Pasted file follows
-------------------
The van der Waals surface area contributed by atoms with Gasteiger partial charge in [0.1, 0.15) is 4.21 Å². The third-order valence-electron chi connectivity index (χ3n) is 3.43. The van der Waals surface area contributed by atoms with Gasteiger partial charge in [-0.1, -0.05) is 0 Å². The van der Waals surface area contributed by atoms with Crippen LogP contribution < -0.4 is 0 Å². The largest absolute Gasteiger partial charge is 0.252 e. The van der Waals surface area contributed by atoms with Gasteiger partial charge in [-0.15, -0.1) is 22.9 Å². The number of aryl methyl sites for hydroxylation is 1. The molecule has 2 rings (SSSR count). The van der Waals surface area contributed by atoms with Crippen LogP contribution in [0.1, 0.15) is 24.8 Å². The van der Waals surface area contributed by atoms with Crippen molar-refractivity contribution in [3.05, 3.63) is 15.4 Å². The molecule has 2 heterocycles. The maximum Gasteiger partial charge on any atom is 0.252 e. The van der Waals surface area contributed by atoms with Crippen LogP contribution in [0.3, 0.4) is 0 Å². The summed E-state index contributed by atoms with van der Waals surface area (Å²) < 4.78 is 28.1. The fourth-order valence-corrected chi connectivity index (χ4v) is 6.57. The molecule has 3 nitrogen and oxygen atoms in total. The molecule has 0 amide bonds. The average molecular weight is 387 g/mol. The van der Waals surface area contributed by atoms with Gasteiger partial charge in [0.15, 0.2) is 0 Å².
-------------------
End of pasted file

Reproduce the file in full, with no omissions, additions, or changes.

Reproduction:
The van der Waals surface area contributed by atoms with Gasteiger partial charge in [0.1, 0.15) is 4.21 Å². The third-order valence-electron chi connectivity index (χ3n) is 3.43. The van der Waals surface area contributed by atoms with Gasteiger partial charge in [-0.1, -0.05) is 0 Å². The van der Waals surface area contributed by atoms with Crippen LogP contribution < -0.4 is 0 Å². The largest absolute Gasteiger partial charge is 0.252 e. The van der Waals surface area contributed by atoms with Gasteiger partial charge in [-0.15, -0.1) is 22.9 Å². The number of aryl methyl sites for hydroxylation is 1. The molecule has 2 rings (SSSR count). The van der Waals surface area contributed by atoms with Crippen LogP contribution in [0.1, 0.15) is 24.8 Å². The van der Waals surface area contributed by atoms with Crippen molar-refractivity contribution in [3.05, 3.63) is 15.4 Å². The molecule has 2 heterocycles. The maximum Gasteiger partial charge on any atom is 0.252 e. The van der Waals surface area contributed by atoms with Crippen LogP contribution in [0.3, 0.4) is 0 Å². The summed E-state index contributed by atoms with van der Waals surface area (Å²) < 4.78 is 28.1. The fourth-order valence-corrected chi connectivity index (χ4v) is 6.57. The molecule has 3 nitrogen and oxygen atoms in total. The molecule has 0 amide bonds. The average molecular weight is 387 g/mol. The van der Waals surface area contributed by atoms with Gasteiger partial charge in [0.15, 0.2) is 0 Å².